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Joy Harjo's Biography

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Joy Harjo

Joy Harjo, a member of the Mvskoke Nation in Tulsa, Oklahoma, is a poet best known for her critically-acclaimed books of poetry. “Born to a Creek father and a French-Cherokee mother” (Moyers 159), she lives a life very much rooted in the Native American culture of connecting to and celebrating the inner voice. As she states in her interview with Moyers, being part of a culture that still has living oral traditions and vital heroic figures and inspiration from her Aunt Lois Harjo Ball helped her develop this voice within her. As a result of this and her upbringing, she discovered multiple muses who have appeared in her writing process, such as the old Creek Indian, and found a motif—a round rocking chair from the Chicago Indian Center—that has consistently reappeared in the corner of her vision as various figures from the Indian Center sat in it to bring her inspiration. Most recently, her works won her the Wallace Stevens Award “for proven mastery in the art of poetry” ( by the Academy of American Poets, and in 2009, she even won a Native American Music Award for Best Female Artist of the Year with her music. Aside from this, she also regularly contributes to the “Comings and Goings” column of the Muscogee Nation News, and is a Professor of English and American Indian Studies at the University of Illinois at Urbana-Champaign.

Stylistically, Harjo’s poems are based upon a combination of prayer, chanting, storytelling and song. In her book How We Became Human, she displays a range of variations of her highly descriptive, freeform poems, many of which convey messages that are both heartfelt and profound. Harjo makes use of both first and third person narrative in her poems, displaying a versatility in perspective through works like “For Alva Benson, and For Those Who Learned to Speak” (Harjo 33-34)—with the third person—and “This Is My Heart” (167-168)—using a first person viewpoint. Some of her poems also make use of structural repetition and run-on sentences, like “Say I… ” and “Say we…” in “Desire” (Harjo 81), as well as “This Is My Heart”, with:

“This is my heart. It is a good heart.

This is my soul. It is a good soul.

This is my song. It is my song.”

Harjo’s writing is mainly focused upon the subjects of her Native American identity and personal survival, the twin realms of the earth and the spirit world, and human connection. In “Crossing the Border”, Harjo recounts her experience of crossing the Canadian border. She describes herself and her travel party as “Indians in an Indian car, trying / to find a Delaware powwow / that was barely mentioned in Milwaukee” (Harjo 20-21), a group of Americans both native to and separated from their home nation in the prejudice they are subjected to. Despite this injustice, Harjo continues to view the world around her with eyes open to its beauty, praying to the “gods of the scarlet light” (Harjo 127-128) and admiring how “the sun breaks over the yawning mountain” in “Songline of Dawn.” Similarly, Harjo is highly attuned to her spirituality, developing a sense of self-awareness and belief in powers that exist beyond our physical realm. In her poem “The Path to the Milky Way Leads Through Los Angeles” (Harjo 141-142), she observes that “the shimmer of gods / is easier to perceive at sunrise or dusk” and that “we must matter to the strange god who imagines us as we revolve / together in the dark sky on the path to the Milky Way.” She seamlessly weaves spiritual concepts into poems regarding the physical realm and creates a world that is both ethereal and beautiful. Finally, Harjo emphasizes the power and importance of human connection—love, most vitally—in “The Creation Story” (Harjo 91-92), as it can “carry a friend from her death / to the stars / correctly” and “keep / [her] people safe / from drought / or gunshot.” To show genuine care and concern for one another is not a weakness in her eyes, it builds stars that constantly watch over us and protects us from fear instead.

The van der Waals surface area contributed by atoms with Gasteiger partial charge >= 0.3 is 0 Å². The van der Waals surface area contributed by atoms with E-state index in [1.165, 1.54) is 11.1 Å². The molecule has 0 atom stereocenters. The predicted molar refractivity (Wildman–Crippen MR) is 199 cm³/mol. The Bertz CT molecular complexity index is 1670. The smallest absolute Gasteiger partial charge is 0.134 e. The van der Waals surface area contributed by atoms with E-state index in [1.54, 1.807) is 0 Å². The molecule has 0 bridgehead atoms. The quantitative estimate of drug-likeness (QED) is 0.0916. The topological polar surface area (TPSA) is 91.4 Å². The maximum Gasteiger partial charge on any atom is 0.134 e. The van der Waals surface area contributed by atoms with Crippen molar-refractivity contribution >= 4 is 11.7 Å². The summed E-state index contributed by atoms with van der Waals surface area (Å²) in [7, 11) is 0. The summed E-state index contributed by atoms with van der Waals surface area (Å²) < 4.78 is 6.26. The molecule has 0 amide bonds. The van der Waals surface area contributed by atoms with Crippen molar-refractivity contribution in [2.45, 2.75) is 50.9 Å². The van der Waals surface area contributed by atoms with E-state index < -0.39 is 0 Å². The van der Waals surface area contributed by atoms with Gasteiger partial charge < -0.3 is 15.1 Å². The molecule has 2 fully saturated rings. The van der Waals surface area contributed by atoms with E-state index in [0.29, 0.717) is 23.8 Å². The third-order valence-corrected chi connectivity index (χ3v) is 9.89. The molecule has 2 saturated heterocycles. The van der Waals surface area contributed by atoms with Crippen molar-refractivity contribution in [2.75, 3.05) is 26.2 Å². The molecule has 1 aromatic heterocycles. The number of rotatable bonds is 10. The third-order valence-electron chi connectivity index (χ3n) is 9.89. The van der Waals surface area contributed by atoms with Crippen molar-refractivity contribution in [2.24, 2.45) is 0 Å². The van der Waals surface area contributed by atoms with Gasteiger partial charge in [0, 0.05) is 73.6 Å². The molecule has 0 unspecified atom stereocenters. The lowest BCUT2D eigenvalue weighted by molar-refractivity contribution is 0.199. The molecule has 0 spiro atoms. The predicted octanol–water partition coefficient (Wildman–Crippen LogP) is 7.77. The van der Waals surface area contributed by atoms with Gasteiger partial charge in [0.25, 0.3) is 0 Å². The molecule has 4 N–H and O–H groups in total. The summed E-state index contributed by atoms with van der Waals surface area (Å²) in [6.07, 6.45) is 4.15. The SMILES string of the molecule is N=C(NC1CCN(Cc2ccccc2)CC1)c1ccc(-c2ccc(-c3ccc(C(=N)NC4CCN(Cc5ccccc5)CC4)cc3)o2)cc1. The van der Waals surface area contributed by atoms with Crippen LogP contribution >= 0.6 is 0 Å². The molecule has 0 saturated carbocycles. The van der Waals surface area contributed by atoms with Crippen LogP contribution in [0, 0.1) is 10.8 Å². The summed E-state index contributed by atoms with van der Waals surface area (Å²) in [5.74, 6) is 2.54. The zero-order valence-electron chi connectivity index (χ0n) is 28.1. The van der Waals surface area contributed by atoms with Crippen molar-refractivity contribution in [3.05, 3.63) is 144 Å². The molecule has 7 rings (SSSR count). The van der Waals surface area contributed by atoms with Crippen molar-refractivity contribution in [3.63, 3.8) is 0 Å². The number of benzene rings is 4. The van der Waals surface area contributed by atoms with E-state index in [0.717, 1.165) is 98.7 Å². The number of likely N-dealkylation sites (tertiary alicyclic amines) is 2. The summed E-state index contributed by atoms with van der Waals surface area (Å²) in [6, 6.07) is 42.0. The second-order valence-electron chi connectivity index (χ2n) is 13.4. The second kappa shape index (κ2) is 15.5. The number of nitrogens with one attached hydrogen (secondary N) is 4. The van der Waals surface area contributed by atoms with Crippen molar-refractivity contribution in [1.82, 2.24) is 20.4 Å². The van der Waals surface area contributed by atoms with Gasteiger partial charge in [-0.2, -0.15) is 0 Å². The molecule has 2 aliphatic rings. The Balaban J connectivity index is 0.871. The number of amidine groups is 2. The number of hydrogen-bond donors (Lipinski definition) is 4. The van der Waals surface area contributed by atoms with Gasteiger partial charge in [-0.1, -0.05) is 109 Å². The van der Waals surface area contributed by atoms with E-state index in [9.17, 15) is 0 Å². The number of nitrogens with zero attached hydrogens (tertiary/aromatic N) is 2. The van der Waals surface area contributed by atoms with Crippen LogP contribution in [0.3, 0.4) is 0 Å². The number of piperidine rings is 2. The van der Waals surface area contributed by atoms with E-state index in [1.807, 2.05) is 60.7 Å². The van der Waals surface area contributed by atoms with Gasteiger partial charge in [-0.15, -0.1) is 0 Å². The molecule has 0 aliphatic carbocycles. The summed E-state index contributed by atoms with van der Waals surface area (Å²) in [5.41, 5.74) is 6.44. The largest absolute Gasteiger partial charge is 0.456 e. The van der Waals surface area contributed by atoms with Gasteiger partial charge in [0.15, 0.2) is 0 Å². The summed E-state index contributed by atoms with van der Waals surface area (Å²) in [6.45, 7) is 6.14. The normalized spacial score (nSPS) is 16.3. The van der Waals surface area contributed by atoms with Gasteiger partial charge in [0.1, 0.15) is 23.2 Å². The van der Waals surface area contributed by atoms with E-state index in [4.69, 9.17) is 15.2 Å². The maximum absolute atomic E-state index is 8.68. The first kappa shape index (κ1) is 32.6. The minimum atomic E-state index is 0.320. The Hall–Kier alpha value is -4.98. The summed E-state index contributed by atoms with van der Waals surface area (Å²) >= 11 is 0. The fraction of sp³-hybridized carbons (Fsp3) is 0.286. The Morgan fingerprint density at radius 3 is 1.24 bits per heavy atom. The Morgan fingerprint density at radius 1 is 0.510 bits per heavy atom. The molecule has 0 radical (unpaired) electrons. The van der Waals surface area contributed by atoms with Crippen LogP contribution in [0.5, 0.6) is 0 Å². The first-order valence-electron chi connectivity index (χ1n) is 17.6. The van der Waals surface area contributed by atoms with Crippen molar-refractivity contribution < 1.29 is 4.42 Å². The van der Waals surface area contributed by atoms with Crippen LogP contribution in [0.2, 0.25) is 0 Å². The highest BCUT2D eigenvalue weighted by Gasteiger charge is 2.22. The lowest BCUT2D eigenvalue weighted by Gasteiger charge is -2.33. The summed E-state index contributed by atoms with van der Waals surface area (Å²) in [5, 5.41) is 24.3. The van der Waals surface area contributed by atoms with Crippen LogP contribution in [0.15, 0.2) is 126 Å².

Through these many scopes her poems are written through, Harjo conveys an admiration for the beauty of the earth within the context of Native American traditions and history, uniting all her readers in their roots as a single body of undivided tribal people (Moyers 162). In her interview in The Language of Life, she states that she hopes “on some level [her poems] can transform hatred into love” (Moyers 165). Though an ambitious goal for written works like poetry, she understands the full scale of power and influence language can have on opinions, therefore harboring hope that her words can bring positive effect to her readers somehow. Additionally, she wishes to embrace her fear as an ally, rather than antagonize it and view it as an enemy, so as to stop it from becoming a destructive force in our lives. Furthermore, as a poet, she urges us to acknowledge the presence of love, in all its forms, present in the poetry of today. Whether romantic, platonic, patriotic, maternal, or paternal, love is ever-present and allows us to form connections with one another. Finally, because of all these connections forged, Harjo seeks to persuade us into realizing our importance on this earth. Regardless of how little or insignificant we feel, we play a huge role within our own spheres in our world, thereby making us more important than we can ever imagine.

“I am memory alive not just a name

but an intricate part of this web of motion,

meaning: earth, sky, stars circling my heart

centrifugal.” — “Skeleton of Winter”, Joy Harjo

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